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The entry of new people to the Document Controller profession was the topic of recent discussion in the LinkedIn Document Control Specialist group. Comments focused on the level of training and experience one should have before their peers consider them a true Document Controller. The overwhelming comment was that some managers view “Document Control” as a clerical function that anyone can do with little training. Document Control specialists who weighed in on the discussions assert that it takes several years on the job to become proficient. Two key reasons why employees with office clerical skills are “thrown into” document control workgroups are:

  1. There are more projects than people available to service larger project teams, and
  2. A hiring freeze hiring requires employees with little training be delegated work in Document Control

Document Control veterans who commented in the Document Control Specialist group said new people placed into the group do not fully understand the implications of certain decisions a Document Controller must make each day. Many believe this often becomes problematic since inexperienced people can miss important steps in critical document control processes, detrimentally affecting their projects. Some Document Control specialists suggested that industry should view stages of development for a document controller and apply more stringent training requirements. Suggestions for training requirements included,

  • Junior or Assistant Document Controllers should have at least 3 years’ experience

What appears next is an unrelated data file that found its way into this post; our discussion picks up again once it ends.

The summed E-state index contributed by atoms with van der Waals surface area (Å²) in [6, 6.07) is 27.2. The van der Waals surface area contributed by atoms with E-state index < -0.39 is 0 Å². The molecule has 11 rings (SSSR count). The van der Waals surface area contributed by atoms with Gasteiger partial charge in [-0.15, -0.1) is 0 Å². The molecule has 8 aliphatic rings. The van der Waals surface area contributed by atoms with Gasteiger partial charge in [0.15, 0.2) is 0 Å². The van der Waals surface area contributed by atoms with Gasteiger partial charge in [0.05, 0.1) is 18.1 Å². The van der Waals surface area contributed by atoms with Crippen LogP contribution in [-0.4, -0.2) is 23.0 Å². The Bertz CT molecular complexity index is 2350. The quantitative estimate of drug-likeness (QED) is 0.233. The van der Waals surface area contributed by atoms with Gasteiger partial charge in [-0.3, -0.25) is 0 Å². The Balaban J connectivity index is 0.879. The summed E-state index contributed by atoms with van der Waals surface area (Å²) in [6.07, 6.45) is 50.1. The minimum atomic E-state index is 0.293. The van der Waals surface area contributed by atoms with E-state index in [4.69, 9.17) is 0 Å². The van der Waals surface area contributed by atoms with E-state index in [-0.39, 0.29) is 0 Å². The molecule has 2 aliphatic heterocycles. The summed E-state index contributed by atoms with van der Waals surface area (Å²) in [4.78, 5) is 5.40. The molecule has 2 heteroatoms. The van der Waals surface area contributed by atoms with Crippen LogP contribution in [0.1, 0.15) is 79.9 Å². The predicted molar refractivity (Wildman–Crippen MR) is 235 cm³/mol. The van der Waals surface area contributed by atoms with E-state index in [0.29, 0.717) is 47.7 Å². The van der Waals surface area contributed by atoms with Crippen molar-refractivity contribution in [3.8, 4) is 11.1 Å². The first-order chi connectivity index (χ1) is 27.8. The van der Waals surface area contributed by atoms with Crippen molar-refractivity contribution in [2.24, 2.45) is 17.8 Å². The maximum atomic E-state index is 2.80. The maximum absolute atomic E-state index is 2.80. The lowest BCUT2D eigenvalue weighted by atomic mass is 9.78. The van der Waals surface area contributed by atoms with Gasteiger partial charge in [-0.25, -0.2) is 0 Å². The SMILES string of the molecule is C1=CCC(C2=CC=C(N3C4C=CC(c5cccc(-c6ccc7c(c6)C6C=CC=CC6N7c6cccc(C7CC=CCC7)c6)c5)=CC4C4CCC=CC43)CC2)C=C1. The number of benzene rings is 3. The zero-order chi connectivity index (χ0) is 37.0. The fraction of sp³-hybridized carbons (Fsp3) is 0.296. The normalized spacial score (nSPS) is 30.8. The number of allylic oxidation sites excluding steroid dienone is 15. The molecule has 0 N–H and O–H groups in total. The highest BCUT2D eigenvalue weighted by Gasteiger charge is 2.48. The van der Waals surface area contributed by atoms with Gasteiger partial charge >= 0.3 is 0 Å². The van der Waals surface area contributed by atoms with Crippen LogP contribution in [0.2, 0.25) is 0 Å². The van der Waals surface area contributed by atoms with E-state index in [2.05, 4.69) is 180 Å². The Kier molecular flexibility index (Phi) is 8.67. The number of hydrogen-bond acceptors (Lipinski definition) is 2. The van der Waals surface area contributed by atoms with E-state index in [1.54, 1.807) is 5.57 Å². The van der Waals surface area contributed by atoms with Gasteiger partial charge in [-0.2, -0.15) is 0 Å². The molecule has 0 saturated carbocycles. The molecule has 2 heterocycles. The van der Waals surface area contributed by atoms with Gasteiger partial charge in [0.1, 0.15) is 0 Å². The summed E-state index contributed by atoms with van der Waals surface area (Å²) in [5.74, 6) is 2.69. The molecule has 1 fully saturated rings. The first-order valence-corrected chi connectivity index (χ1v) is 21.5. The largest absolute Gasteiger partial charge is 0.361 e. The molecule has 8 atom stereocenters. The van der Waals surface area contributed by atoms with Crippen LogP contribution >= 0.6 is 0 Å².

• Intermediate Document Controllers would need 3 to 7 years’ experience
  • Senior Document Controllers would require at least eight to years 10 years

New people who come into a Document Control group often have computer skills that are better than some of the senior people already in the group. What the new people might lack is a thorough understanding of the document life cycle process and the need to be diligent following the practices and procedures in place. The veteran Document Control professionals can help the new people understand the “Why” of the role since the new Document Control workers can usually learn the more technologically aligned “What” aspect of the job quickly. Technology helps the Document Control professionals by,

  • Making it much easier for people who do not work in that profession to acquire the documents and information they need.
  • Automating many of the formerly manual processes so the career Document Control specialist has the time to mentor newcomers to the profession.

The astute DC professional will realize that he or she can teach the new people the ‘”why” of the role so they can be prepared to support project issues they encounter in their career. Do you have similar concerns about the level of experience someone entering your Document Control group should have before you feel that person can do it on their own? How do you integrate new people into the Document Control role at your company?